As I wrote earlier, if Chris Christie says a second Trump administration would be “Mayhem, absolute mayhem”, we should take him at his word. Who doesn’t believe that a little mayhem would be beneficial in today’s Washington? Maybe Chris is a secret Trump fan and only made the statement because he thought it would help Trump?


The system is so badly contorted that “mayhem” is called for. Take Trump’s legal problems as a test case. Numerous well-funded left-wing groups are suing (or prosecuting) Trump for a variety of trumped-up offenses and they’ve had success just by “forum shopping” and seeking out the friendliest judges and juries. One needn’t look far to find locales that would be receptive to such spurious legal shenanigans, better known these days as “lawfare.”


The Federalist’s Joy Pullmann wrote an excellent piece titled “Democrats Work To Strip All Opponents Of Representation In Court, where she detailed the concerted and intentional effort on behalf of left-wingers to sue conservatives for anything they can make stick, then literally drown them in legal fees defending themselves.


It’s happening more and more.


Lawfare can best be described as, “If we can’t vote them out, we’ll bleed them dry through the courts.” Never Trumpers and Democrats make hay about how much Donald Trump is spending in legal fees to defend himself as though it was a badge of honor to watch as abuse of the “justice” system is justifiable just because the hated Trump and MAGA are involved. Little heed is given to the questionable – at best – basis for these absurd claims.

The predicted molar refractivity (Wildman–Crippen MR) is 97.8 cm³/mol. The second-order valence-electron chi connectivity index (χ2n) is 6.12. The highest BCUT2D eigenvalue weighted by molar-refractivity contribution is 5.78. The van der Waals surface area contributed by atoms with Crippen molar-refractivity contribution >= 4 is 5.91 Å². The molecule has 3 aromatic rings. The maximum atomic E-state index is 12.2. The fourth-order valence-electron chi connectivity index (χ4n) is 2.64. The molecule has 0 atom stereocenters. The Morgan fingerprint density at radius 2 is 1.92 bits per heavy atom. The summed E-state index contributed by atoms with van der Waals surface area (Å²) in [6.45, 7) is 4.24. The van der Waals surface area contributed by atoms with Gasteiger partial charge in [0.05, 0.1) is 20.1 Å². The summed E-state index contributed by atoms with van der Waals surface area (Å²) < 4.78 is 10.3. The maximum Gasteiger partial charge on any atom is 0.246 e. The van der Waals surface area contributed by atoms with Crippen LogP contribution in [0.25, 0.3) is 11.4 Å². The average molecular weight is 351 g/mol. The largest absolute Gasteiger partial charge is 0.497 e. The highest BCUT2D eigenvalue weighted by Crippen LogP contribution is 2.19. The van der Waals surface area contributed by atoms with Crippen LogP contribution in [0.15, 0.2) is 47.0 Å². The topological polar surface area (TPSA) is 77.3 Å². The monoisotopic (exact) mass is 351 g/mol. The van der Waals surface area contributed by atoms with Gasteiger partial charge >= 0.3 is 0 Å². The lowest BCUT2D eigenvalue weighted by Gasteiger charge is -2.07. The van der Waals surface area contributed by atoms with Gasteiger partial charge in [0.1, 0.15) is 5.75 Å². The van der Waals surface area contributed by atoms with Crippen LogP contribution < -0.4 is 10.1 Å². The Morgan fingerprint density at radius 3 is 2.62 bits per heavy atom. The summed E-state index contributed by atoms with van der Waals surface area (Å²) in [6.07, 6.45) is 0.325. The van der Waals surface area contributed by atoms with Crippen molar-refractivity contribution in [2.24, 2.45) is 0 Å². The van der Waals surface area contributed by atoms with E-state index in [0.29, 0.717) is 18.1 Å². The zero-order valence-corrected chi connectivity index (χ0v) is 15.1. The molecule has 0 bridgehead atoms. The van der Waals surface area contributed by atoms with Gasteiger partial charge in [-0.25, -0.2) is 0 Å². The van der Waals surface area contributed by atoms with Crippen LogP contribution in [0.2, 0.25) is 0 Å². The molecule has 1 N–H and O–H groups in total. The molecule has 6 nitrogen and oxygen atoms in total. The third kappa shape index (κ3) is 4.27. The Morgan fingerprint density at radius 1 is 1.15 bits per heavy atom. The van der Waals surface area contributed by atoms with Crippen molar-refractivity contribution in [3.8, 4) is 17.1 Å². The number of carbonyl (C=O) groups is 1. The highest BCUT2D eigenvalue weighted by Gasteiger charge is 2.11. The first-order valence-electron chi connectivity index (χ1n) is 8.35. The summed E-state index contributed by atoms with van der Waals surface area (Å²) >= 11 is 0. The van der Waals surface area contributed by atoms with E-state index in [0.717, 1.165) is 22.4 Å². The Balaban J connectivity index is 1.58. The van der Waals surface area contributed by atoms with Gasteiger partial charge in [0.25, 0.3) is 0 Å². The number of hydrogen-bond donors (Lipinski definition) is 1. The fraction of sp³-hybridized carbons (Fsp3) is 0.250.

All that matters to them is it’s targeting Trump, and therefore, it’s for a good cause. One gentleman quoted in Pullmann’s piece (Andrew Kloster, Rep. Matt Gaetz's General Counsel) concluded, “The only way to stop this weaponization of the legal system is to counterattack.”


Fight fire with fire. But that’s a lot of fire needed. Somebody had better wake up soon.


Chris Christie has said many times that he would not vote for Trump in this year’s election if the former president is convicted of a felony, but what if that conviction is the result of blatant leftist bias (like many of the January 6 guilty verdicts)? Can’t we spot a sell-job when we see one?


Establishment hangers-on like Chris Christie aren’t worth a whole lot these days, but the leftist corporate media sure loves to tap Christie’s oversized pool of Trump-hate to try and dislodge the sure-Republican nominee from his MAGA base of voters. Here’s thinking the smear campaign won’t succeed, but it also won’t keep the naysayers from trying. Be aware.